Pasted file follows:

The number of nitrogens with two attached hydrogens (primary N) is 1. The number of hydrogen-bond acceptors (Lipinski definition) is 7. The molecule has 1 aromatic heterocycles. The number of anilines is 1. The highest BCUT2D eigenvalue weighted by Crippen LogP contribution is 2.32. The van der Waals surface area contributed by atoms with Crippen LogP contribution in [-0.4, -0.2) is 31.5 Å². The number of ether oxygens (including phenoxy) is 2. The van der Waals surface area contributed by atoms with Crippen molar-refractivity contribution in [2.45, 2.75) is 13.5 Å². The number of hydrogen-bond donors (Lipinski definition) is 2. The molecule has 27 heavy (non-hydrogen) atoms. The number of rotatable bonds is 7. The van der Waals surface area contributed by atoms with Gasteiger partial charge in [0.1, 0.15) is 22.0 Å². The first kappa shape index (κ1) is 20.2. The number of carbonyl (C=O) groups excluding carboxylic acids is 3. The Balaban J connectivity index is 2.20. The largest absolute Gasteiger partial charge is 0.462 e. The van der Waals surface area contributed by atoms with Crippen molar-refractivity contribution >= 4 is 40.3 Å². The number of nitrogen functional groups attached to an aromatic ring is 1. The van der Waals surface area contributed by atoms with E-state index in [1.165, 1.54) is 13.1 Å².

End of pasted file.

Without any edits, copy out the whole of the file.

The number of nitrogens with two attached hydrogens (primary N) is 1. The number of hydrogen-bond acceptors (Lipinski definition) is 7. The molecule has 1 aromatic heterocycles. The number of anilines is 1. The highest BCUT2D eigenvalue weighted by Crippen LogP contribution is 2.32. The van der Waals surface area contributed by atoms with Crippen LogP contribution in [-0.4, -0.2) is 31.5 Å². The number of ether oxygens (including phenoxy) is 2. The van der Waals surface area contributed by atoms with Crippen molar-refractivity contribution in [2.45, 2.75) is 13.5 Å². The number of hydrogen-bond donors (Lipinski definition) is 2. The molecule has 27 heavy (non-hydrogen) atoms. The number of rotatable bonds is 7. The van der Waals surface area contributed by atoms with Gasteiger partial charge in [0.1, 0.15) is 22.0 Å². The first kappa shape index (κ1) is 20.2. The number of carbonyl (C=O) groups excluding carboxylic acids is 3. The Balaban J connectivity index is 2.20. The largest absolute Gasteiger partial charge is 0.462 e. The van der Waals surface area contributed by atoms with Crippen molar-refractivity contribution >= 4 is 40.3 Å². The number of nitrogen functional groups attached to an aromatic ring is 1. The van der Waals surface area contributed by atoms with E-state index in [1.165, 1.54) is 13.1 Å².